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Hunley Update June 16, 2005 - Deadlight covers found on Hunley

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Postby TMSmalley » Thu Jun 16, 2005 2:36 pm

Hunley scientists discover series of 10 stealthy deadlights

BY BRIAN HICKS
Of The Charleston Post and Courier Staff

The Hunley was running dark the night she sank the USS Housatonic, perhaps even buttoned up as if braced for an explosion.

Scientists have discovered a series of complex "deadlights" covering the 10 portholes in the Hunley's ceiling. These inch-thick, cast-iron covers, which resemble the cap on an old car's gas tank, likely served to strengthen the hull and keep it watertight around the glass ports -- the sub's most vulnerable part.

The deadlights also muted the glow of light from inside the submarine when she was running just beneath the surface of the water.

"What's so amazing is that they thought so far in advance," said state Sen. Glenn McConnell, chairman of the Hunley Commission. "They thought about light giving away their position, and they thought about what would happen if it leaks. This is just further proof this wasn't something hastily built out of a boiler. It's a machine."

In old diagrams of the sub, the word "deadlight" appears in connection with the ceiling portholes, which acted as skylights and illuminated the sub during the day. Most people thought that was merely a reference to the portholes, not any mechanism beneath them.

The deadlight coverings have been hidden in the concretion covering the submarine. Scientists are just beginning to chip away at the mass of silt, sand and shell that has enveloped the sub like a cocoon for more than a century. In some places, the concretion is harder and thicker than the sub's metal hull.Conservators have cleared the concretion from one of the two deadlights in the first hull plate that scientists removed to gain access to the sub in 2001. The other remains buried under a mass of concretion.

The deadlights kept the Hunley hidden from Housatonic sailors on the night of Feb. 17, 1864. Although one sailor testified he saw a faint glow of light, probably from the forward conning tower, it wasn't enough to give the Union troops much of a target. No survivors recounted seeing light from multiple portholes.

With the sub cruising just 2 feet below the surface, the portholes -- if left uncovered -- would have looked like an airport runway at night, outlining the sub's exact position.

The thickness of the deadlights suggests they had a more serious purpose, as a thin piece of tin could have blocked the light. Wednesday afternoon, senior Hunley conservator Paul Mardikian removed the glass from the unearthed deadlight and found a piece of dome-shaped rubber, perfectly preserved, underneath.

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GRACE BEAHM/STAFF
Senior conservator Paul Mardikian watches as Philippe de Vivies chisels away concretion Wednesday from one of the Hunley's hull plates.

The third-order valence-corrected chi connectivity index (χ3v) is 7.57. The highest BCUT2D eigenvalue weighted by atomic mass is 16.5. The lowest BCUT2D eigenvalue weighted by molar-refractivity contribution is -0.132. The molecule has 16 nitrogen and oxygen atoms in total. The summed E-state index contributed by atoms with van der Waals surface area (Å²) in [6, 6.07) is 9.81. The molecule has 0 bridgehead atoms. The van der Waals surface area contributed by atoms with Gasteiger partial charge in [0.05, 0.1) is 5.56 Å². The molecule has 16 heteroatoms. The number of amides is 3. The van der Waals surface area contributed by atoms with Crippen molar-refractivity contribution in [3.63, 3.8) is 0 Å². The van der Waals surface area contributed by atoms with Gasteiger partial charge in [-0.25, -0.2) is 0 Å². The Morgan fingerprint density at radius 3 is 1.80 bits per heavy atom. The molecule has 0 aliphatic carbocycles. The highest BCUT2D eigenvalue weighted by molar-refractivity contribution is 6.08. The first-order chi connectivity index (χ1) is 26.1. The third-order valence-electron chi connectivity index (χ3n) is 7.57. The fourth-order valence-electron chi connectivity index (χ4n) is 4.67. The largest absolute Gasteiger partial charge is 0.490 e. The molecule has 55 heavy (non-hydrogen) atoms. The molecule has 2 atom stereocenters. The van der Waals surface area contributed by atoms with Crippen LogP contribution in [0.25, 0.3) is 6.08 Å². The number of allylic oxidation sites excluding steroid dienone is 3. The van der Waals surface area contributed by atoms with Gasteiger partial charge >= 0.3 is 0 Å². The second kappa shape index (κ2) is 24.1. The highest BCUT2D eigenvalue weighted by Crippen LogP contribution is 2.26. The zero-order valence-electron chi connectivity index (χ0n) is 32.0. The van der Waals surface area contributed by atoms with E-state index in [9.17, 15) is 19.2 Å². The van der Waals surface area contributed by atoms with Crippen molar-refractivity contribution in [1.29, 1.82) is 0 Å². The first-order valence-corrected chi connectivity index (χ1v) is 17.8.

Mardikian said the rubber may have buckled or the inside of the deadlight cover could have been shaped to fit into the porthole. That would have made the sub watertight around the glass, which was only 1 centimeter thick and vulnerable to gunshot -- or perhaps the repercussion of an exploding torpedo.

"It was probably meant to plug it," Mardikian said. "It's very funny with the Hunley, how you think it is so simple and when you get into the details you are amazed at how well it was constructed."

IF YOU GO
Tours of the Hunley are available 10 a.m.-5 p.m. Saturdays and noon-5 p.m. Sundays. Tours are not available on weekdays so that the archaeologists can continue their preservation work.

Tickets are $10 plus a service charge and can be purchased by either calling 1-877-448-6539 or on the Internet at www.etix.com. Children under 5 are free. Tickets can be purchased in advance, and walk-up tickets are also available on a first-come, first-served basis.

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X-Ray of two deadlights side by side before concretion removal process beings




Edited By TMSmalley on 1118951846
Tim Smalley
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Postby Novagator » Fri Jun 24, 2005 1:48 pm

Very :cool:
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Postby 84-1117671539 » Fri Jul 01, 2005 4:02 pm

It is becoming increasingly apparent that the Hunley was a highly sophisticated design, and not a quick "boiler conversion" as suggested in some older accounts. Now it appears it even had an early electrical storage battery on board.

Thanks, Tim for the great updates!!
84-1117671539
 

Postby TMSmalley » Fri Jul 01, 2005 4:18 pm

Plus a geared prop drive with a flywheel to smooth out the revs, serious plumbing to allow the ballast to be pumped from fore to aft and back again to trim the boat and empty out water that got into the main cabin. She was really something else! I hope they get a definative answer as to the cause of her demise someday.
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